After a catastrophic failure like you had, you should NEVER just plug everything back in together, and apply power.

    I suspect you had something wrong, it blew things up, you reconnected everything without checking EVERY possible cause...and a part that was still bad made it worse? Or, you are running bad voltage differentials/shorts/etc. from different circuits.

    Hmmm... just extra long 1/4" connection cords, or mic cables...and the amps, etc. in different rooms to be close to all those different circuits throughout the house? Not that it really matters...it just sounds odd that all this is connected to a bunch of different circuits without extension cords.

    Kapt.Krunch
     
  9. djmukilteo

    djmukilteo Well-Known Member

    I'm pretty sure the OP took amp outputs and plugged them directly into the mixer (both times).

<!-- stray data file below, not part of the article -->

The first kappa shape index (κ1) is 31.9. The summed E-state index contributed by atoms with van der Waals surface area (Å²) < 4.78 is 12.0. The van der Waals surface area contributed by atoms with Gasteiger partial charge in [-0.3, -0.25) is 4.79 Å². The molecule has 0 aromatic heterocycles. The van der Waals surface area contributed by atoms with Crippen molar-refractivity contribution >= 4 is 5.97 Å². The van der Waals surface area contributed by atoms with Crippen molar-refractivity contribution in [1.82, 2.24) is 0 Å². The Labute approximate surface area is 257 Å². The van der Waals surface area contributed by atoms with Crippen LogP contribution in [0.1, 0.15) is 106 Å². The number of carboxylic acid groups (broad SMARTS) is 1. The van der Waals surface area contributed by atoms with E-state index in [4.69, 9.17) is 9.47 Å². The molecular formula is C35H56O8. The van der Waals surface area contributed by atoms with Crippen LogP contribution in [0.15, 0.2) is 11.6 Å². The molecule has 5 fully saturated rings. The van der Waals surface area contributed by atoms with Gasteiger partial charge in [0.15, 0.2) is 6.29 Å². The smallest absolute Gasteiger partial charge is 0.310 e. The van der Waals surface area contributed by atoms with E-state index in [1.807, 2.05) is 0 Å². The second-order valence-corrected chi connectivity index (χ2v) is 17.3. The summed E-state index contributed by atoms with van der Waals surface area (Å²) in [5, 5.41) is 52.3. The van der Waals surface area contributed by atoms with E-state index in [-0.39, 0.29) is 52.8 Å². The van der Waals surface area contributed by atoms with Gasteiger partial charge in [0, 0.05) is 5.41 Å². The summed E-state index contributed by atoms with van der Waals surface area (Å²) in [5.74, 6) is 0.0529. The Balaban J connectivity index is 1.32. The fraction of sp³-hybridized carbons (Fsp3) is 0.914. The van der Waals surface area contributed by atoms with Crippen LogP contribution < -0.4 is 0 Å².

That would do it right there....only explanation I can think of....and a very common thing I've seen with people who don't know. That's why I asked about what was plugged into what!
    I don't think it's the AC power because everything was fine until the OP plugged the mixer in....then BAM! duh

    Everything went right through the mixer and overloaded the mixers PSU the wrong way, took out the FW card right back to the PC card. And then the second time it came back through the bass amp and PA.
    So you have to ask the question....how could that happen if they weren't connected directly to the mixer?!?!
    And what was on the two inputs on the mixer that "fried"....facepalm
     
  10. AngloSaxophone

    AngloSaxophone Active Member

    No the bass amp head, guitar amp, and PA were plugged directly into the mixer. There was a Beta 52 micing the Bass drum, a codenser mic overhead of the drums, a condenser for the snare, and a condenser for the other guitar amp. I cannot remember the model of these mics as they were borrowed from a friend.

    The inputs that were fried were the bass head and the PA system. They were plugged into the mixer via their line outs. After this whole ordeal, the PA, bass head, and the guitar amp that were plugged directly into the mixer were all fried as well.
     
  11. AngloSaxophone

    AngloSaxophone Active Member